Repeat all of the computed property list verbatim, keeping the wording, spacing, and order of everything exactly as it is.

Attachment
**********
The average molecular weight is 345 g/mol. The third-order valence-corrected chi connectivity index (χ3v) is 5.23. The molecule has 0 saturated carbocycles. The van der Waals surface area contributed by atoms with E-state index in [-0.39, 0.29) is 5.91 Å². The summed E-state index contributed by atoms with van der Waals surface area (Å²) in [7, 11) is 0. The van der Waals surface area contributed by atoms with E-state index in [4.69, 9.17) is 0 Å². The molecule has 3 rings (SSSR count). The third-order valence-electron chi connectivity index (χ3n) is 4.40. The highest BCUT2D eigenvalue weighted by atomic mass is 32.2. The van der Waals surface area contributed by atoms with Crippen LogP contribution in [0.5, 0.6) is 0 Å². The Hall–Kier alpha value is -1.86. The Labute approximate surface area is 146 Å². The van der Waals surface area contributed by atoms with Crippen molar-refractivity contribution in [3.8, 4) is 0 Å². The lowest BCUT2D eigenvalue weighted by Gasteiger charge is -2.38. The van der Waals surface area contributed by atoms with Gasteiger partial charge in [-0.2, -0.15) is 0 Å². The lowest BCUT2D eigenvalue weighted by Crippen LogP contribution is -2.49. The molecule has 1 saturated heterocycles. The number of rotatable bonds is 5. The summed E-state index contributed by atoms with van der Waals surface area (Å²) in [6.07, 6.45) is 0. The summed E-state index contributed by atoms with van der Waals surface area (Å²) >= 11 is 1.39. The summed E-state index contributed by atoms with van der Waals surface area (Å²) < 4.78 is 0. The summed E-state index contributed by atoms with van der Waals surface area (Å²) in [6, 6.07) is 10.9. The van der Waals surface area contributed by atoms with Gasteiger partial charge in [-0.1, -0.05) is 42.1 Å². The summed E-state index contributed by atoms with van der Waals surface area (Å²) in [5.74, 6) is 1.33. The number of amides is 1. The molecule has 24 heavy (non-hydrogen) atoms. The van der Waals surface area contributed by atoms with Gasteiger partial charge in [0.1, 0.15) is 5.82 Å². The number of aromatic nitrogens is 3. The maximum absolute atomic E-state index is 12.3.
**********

The average molecular weight is 345 g/mol. The third-order valence-corrected chi connectivity index (χ3v) is 5.23. The molecule has 0 saturated carbocycles. The van der Waals surface area contributed by atoms with E-state index in [-0.39, 0.29) is 5.91 Å². The summed E-state index contributed by atoms with van der Waals surface area (Å²) in [7, 11) is 0. The van der Waals surface area contributed by atoms with E-state index in [4.69, 9.17) is 0 Å². The molecule has 3 rings (SSSR count). The third-order valence-electron chi connectivity index (χ3n) is 4.40. The highest BCUT2D eigenvalue weighted by atomic mass is 32.2. The van der Waals surface area contributed by atoms with Crippen LogP contribution in [0.5, 0.6) is 0 Å². The Hall–Kier alpha value is -1.86. The Labute approximate surface area is 146 Å². The van der Waals surface area contributed by atoms with Crippen molar-refractivity contribution in [3.8, 4) is 0 Å². The lowest BCUT2D eigenvalue weighted by Gasteiger charge is -2.38. The van der Waals surface area contributed by atoms with Gasteiger partial charge in [-0.2, -0.15) is 0 Å². The lowest BCUT2D eigenvalue weighted by Crippen LogP contribution is -2.49. The molecule has 1 saturated heterocycles. The number of rotatable bonds is 5. The summed E-state index contributed by atoms with van der Waals surface area (Å²) in [6.07, 6.45) is 0. The summed E-state index contributed by atoms with van der Waals surface area (Å²) >= 11 is 1.39. The summed E-state index contributed by atoms with van der Waals surface area (Å²) < 4.78 is 0. The summed E-state index contributed by atoms with van der Waals surface area (Å²) in [6, 6.07) is 10.9. The van der Waals surface area contributed by atoms with Gasteiger partial charge in [-0.1, -0.05) is 42.1 Å². The summed E-state index contributed by atoms with van der Waals surface area (Å²) in [5.74, 6) is 1.33. The number of amides is 1. The molecule has 24 heavy (non-hydrogen) atoms. The van der Waals surface area contributed by atoms with Gasteiger partial charge in [0.1, 0.15) is 5.82 Å². The number of aromatic nitrogens is 3. The maximum absolute atomic E-state index is 12.3.